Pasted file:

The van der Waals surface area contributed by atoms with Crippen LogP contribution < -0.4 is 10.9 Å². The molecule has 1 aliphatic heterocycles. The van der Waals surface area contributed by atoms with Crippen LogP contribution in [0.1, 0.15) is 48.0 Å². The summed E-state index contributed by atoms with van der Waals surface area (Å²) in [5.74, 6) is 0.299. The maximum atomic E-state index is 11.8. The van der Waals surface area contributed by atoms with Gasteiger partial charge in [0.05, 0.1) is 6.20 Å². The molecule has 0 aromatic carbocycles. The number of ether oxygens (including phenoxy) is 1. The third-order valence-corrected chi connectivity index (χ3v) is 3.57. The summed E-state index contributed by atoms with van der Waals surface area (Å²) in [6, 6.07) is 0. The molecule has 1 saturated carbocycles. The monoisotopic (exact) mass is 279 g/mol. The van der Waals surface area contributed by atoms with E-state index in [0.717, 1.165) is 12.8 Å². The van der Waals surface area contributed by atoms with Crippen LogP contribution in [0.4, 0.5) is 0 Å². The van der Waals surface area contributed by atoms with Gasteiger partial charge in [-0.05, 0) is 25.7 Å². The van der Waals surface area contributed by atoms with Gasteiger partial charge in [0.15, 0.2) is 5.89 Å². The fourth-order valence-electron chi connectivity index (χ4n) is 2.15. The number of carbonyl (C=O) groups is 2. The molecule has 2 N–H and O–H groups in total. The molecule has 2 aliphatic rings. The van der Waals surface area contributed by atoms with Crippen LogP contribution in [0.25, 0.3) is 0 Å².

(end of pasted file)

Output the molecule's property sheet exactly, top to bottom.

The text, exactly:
The van der Waals surface area contributed by atoms with Crippen LogP contribution < -0.4 is 10.9 Å². The molecule has 1 aliphatic heterocycles. The van der Waals surface area contributed by atoms with Crippen LogP contribution in [0.1, 0.15) is 48.0 Å². The summed E-state index contributed by atoms with van der Waals surface area (Å²) in [5.74, 6) is 0.299. The maximum atomic E-state index is 11.8. The van der Waals surface area contributed by atoms with Gasteiger partial charge in [0.05, 0.1) is 6.20 Å². The molecule has 0 aromatic carbocycles. The number of ether oxygens (including phenoxy) is 1. The third-order valence-corrected chi connectivity index (χ3v) is 3.57. The summed E-state index contributed by atoms with van der Waals surface area (Å²) in [6, 6.07) is 0. The molecule has 1 saturated carbocycles. The monoisotopic (exact) mass is 279 g/mol. The van der Waals surface area contributed by atoms with E-state index in [0.717, 1.165) is 12.8 Å². The van der Waals surface area contributed by atoms with Crippen LogP contribution in [0.4, 0.5) is 0 Å². The van der Waals surface area contributed by atoms with Gasteiger partial charge in [-0.05, 0) is 25.7 Å². The van der Waals surface area contributed by atoms with Gasteiger partial charge in [0.15, 0.2) is 5.89 Å². The fourth-order valence-electron chi connectivity index (χ4n) is 2.15. The number of carbonyl (C=O) groups is 2. The molecule has 2 N–H and O–H groups in total. The molecule has 2 aliphatic rings. The van der Waals surface area contributed by atoms with Crippen LogP contribution in [0.25, 0.3) is 0 Å².